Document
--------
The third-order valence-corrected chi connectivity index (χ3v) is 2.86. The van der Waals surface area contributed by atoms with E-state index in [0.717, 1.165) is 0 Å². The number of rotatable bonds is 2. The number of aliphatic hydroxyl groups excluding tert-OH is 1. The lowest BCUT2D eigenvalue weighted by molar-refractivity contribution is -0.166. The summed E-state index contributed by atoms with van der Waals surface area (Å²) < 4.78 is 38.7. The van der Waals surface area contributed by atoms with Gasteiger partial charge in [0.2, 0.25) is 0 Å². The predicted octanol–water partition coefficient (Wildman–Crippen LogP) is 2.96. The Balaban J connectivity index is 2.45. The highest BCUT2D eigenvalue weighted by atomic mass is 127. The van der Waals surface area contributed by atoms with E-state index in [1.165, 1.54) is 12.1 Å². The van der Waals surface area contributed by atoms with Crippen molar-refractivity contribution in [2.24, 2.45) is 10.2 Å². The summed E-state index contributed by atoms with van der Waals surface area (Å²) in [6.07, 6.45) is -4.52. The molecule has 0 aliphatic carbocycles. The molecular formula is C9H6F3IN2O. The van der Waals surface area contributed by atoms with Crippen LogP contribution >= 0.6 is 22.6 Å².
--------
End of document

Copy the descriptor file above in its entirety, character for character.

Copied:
The third-order valence-corrected chi connectivity index (χ3v) is 2.86. The van der Waals surface area contributed by atoms with E-state index in [0.717, 1.165) is 0 Å². The number of rotatable bonds is 2. The number of aliphatic hydroxyl groups excluding tert-OH is 1. The lowest BCUT2D eigenvalue weighted by molar-refractivity contribution is -0.166. The summed E-state index contributed by atoms with van der Waals surface area (Å²) < 4.78 is 38.7. The van der Waals surface area contributed by atoms with Gasteiger partial charge in [0.2, 0.25) is 0 Å². The predicted octanol–water partition coefficient (Wildman–Crippen LogP) is 2.96. The Balaban J connectivity index is 2.45. The highest BCUT2D eigenvalue weighted by atomic mass is 127. The van der Waals surface area contributed by atoms with E-state index in [1.165, 1.54) is 12.1 Å². The van der Waals surface area contributed by atoms with Crippen molar-refractivity contribution in [2.24, 2.45) is 10.2 Å². The summed E-state index contributed by atoms with van der Waals surface area (Å²) in [6.07, 6.45) is -4.52. The molecule has 0 aliphatic carbocycles. The molecular formula is C9H6F3IN2O. The van der Waals surface area contributed by atoms with Crippen LogP contribution >= 0.6 is 22.6 Å².